Nov. 11 (Bloomberg) -- Mozambique’s national oil company plans to increase its stake in fields operated by Anadarko Petroleum Corp. and Eni SpA as the country seeks a greater share of profit from the largest natural-gas discovery in a decade.
“We are trying to see how we can increase our participation in the projects,” Empresa Nacional de Hidrocarbonetos’ Director of Engineering and Projects Engineering Paulino Gregorio said in an interview in the capital, Maputo. “Of course, we have financial constraints.”
Mozambique’s offshore fields may hold enough gas to meet global demand for more than two years, according to ENH, which holds 15 percent of the Rovuma-1 deposit operated by Anadarko and 10 percent of four Eni fields. The fuel will feed liquefied natural gas export plants for shipment to world markets.
Brian Cain, a spokesman for The Woodlands, Texas-based Anadarko, declined to comment, while Eni’s Filippo Cotalini in Milan didn’t answer a call to his phone.
Mozambique plans to build four LNG units with a total capacity of 20 million metric tons a year by 2018, making it the world’s largest LNG export site after Ras Laffan in Qatar. The development may cost $20 billion.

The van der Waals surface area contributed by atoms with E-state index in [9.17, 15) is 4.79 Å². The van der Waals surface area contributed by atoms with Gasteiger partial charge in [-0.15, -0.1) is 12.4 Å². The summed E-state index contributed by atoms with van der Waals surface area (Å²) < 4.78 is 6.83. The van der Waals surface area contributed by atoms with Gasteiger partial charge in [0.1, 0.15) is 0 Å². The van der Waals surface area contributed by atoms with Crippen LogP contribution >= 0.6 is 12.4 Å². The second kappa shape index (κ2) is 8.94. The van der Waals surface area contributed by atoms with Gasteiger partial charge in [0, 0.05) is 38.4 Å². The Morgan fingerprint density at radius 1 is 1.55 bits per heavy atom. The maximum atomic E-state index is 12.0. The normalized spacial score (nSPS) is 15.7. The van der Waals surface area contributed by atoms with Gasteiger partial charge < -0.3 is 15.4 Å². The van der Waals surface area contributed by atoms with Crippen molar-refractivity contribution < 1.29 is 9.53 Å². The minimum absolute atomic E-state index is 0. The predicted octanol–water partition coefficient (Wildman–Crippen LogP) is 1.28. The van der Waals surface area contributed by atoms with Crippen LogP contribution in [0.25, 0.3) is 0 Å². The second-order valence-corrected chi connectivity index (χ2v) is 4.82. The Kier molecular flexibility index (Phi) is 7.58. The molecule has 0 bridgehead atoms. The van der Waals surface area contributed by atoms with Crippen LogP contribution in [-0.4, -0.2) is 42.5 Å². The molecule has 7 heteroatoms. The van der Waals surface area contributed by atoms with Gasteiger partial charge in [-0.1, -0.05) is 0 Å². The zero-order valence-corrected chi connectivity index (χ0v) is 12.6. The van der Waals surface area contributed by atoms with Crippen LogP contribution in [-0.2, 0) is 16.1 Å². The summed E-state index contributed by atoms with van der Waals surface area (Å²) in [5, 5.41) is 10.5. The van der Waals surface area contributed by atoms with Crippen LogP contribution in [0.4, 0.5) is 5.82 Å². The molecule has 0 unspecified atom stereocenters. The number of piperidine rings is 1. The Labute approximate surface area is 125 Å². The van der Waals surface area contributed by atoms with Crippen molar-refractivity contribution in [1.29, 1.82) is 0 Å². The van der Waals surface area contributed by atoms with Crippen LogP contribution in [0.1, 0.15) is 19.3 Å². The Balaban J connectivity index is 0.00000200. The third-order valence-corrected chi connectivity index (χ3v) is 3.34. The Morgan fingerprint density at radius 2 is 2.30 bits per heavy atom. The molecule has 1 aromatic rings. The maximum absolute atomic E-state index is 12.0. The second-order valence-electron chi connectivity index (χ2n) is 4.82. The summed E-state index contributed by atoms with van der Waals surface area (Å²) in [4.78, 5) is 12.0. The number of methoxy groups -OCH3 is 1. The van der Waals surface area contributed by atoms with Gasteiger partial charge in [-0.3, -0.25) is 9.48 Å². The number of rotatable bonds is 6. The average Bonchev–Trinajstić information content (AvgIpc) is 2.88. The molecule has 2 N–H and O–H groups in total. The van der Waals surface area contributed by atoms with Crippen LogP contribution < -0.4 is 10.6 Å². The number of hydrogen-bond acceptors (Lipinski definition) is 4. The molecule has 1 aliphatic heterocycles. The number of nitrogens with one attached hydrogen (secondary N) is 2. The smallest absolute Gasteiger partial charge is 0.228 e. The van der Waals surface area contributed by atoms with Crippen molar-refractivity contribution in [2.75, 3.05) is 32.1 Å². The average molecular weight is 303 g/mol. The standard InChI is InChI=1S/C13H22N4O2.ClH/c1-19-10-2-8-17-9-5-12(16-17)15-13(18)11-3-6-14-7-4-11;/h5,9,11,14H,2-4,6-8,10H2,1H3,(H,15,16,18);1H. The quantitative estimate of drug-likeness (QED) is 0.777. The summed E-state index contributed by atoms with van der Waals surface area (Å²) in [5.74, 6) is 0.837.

International Bechtel Co.; Chicago Bridge & Iron Company NV and Chiyoda Corp.; and a venture between JGC Corp. and Fluor Transworld Services Inc. are bidding to construct the LNG plants, Gregorio said Nov. 6.
Technip SA; McDermott International Inc. and Allseas Group SA; and Subsea 7 SA and Saipem SpA are bidding for the underwater work to bring the gas to the plants, according to Gregorio. The contracts will be awarded in the first half of next year and construction will begin by early 2015, he said.
East Africa has attracted global oil producers seeking to add reserves as traditional fields mature and go into decline. As gas discoveries have been made, national energy companies have sought a larger portion of future revenues as demand from Asian markets continues to climb.
Banks have approached ENH to help arrange financing for its stake in the offshore gas and LNG development, Gregorio said, declining to identify any. Mozambique also plans an industrial zone around the LNG plants and a 2,100-kilometer (1,300-mile) north-south pipeline to help nurture local industries, he said.
The government will probably announce a bidding round for new offshore exploration blocks once parliament approves a new petroleum law, he said.
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